Q: When did the FDA first issue guidance on the regulation of genetically engineered animals?
A: The FDA first issued draft guidance on the regulation of genetically engineered (GE) animals and their products in 2008. (FDA used the term “GE” to describe the animals within the scope of that guidance to reflect the technology in use at the time. Because IGAs now can also be produced through newer technologies, we are using the more inclusive term, IGA.) After a public comment period, the agency issued final guidance #187 in 2009 to help industry understand the existing statutory and regulatory requirements as they apply to GE animals and to inform the public about the process FDA is using to regulate them.
Q: Why did FDA issue revised draft guidance #187?
A: As previously described, recent developments in science have resulted in new technologies that can be used to alter the genome of an animal in a way that is different from what FDA addressed as “genetic engineering” in the 2009 guidance.
This draft revised guidance issued in 2017 explains the FDA’s current thinking on regulation of IGAs in animals and clarifies the circumstances where, based on low risk, FDA does not expect sponsors to submit applications for approval. FDA is working to finalize the revised draft guidance.
Q: How does the agency regulate IGAs in animals?
A: FDA’s approval of IGAs in animals ensures that the IGA is safe for the animal, safe for anyone that may consume food from the animal, and that it is effective, i.e. it does what the developer claims it will do. For IGAs that we approve, we also assess the environmental impacts of approving the application and determine if any potential impacts are significant. FDA’s review is science- and risk-based. Where we determine that an IGA product poses a low risk based on a review that focuses on safety, we intend to exercise enforcement discretion and we do not expect that sponsors will submit an application for approval.
Q: When should developers of IGAs in animals first come to FDA?
A: Because the science around IGAs is rapidly developing, the FDA welcomes potential sponsors to consult with us about appropriate regulation of products. We encourage developers to contact us if they have any questions regarding whether the agency believes the IGAs in animals that they are developing are sufficiently low risk that we do not expect submission of an approval application or, if we do expect submission of an application, what type of data we expect in support of the application. For these reasons, we recommend that developers first come to the agency early in the development process; we can then work closely with them during the investigational phase of the development to ensure that animals do not inadvertently enter the food supply, and that data sets to address safety requirements are developed efficiently and appropriately.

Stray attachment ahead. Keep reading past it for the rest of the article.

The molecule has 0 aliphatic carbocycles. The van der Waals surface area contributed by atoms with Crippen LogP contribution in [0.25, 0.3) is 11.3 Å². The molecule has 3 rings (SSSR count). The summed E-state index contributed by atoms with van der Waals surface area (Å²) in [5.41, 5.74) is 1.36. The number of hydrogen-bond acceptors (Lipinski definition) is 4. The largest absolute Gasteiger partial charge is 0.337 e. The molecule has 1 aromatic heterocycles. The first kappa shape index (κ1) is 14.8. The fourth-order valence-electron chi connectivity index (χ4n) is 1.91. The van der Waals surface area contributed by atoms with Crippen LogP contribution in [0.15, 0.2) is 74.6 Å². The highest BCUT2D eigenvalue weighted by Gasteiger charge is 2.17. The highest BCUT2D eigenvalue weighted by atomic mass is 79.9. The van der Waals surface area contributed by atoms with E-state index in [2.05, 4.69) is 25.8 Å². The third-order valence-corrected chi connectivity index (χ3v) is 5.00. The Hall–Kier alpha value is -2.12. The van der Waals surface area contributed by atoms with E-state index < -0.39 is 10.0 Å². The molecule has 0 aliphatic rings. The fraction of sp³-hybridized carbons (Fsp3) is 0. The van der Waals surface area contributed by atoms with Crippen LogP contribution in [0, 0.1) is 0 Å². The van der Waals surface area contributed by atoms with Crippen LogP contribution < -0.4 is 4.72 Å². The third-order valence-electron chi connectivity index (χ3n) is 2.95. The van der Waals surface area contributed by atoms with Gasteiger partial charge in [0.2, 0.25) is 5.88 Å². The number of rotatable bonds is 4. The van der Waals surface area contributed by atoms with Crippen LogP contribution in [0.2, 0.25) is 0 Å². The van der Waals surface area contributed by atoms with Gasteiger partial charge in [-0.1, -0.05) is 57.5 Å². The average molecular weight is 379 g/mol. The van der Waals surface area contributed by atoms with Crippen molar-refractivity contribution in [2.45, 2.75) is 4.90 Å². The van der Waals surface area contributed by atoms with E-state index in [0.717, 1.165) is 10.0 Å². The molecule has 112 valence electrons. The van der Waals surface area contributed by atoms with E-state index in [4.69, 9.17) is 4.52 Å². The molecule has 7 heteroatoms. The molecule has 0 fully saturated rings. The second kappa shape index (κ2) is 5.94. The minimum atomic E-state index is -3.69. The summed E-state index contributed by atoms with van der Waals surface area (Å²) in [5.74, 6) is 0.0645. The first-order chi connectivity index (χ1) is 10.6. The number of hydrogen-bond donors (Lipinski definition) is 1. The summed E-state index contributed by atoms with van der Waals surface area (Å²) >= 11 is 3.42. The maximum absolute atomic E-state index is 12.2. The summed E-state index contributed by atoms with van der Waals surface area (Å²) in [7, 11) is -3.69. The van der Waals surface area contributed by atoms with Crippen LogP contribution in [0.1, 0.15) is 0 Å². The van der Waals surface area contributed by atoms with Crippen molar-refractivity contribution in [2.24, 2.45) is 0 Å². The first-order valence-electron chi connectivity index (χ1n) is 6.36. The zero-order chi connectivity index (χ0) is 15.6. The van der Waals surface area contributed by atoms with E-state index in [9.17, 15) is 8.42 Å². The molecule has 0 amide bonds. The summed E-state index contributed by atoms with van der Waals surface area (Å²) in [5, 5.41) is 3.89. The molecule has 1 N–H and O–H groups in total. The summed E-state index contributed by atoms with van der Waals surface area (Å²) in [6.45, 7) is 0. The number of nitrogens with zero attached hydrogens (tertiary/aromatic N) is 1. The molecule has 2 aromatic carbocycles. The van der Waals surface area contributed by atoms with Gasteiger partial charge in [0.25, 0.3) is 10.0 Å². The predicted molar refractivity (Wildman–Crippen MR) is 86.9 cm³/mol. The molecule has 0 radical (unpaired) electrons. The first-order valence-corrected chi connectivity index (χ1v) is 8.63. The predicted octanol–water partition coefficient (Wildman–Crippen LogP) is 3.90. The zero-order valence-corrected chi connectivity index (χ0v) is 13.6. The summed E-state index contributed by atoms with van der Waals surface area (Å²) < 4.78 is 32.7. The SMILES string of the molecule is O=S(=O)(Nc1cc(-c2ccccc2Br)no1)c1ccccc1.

Q. Why are plants and animals with intentionally altered genomic DNA being regulated differently?
A: There are different provisions of the law that apply to intentional genomic alterations in plants and animals. New varieties of plants produced with biotechnology, including genome editing, are regulated by three different agencies with different statutory mandates: the US Department of Agriculture, Animal Plant Health Inspection Service (USDA APHIS) regulates for plant pest risk under the Plant Protection Act; the Environmental Protection Agency regulates plant incorporated protectants under the Federal Insecticide, Fungicide, and Rodenticide Act; and FDA regulates for food safety under the Federal Food, Drug, and Cosmetic Act (FD&C Act). In the case of products of animal biotechnology, FDA regulates IGAs in animals under its FD&C Act authority. FDA’s regulation of these animal products differs from its regulation of plant products because, under the law, FDA’s review for animals includes determining whether IGAs are safe to the target animal, in addition to a determination of food safety (for food-producing animals), and efficacy. This review of target animal safety is appropriate for products in animals whereas, for plants, FDA’s review is concerned with food safety, not plant safety.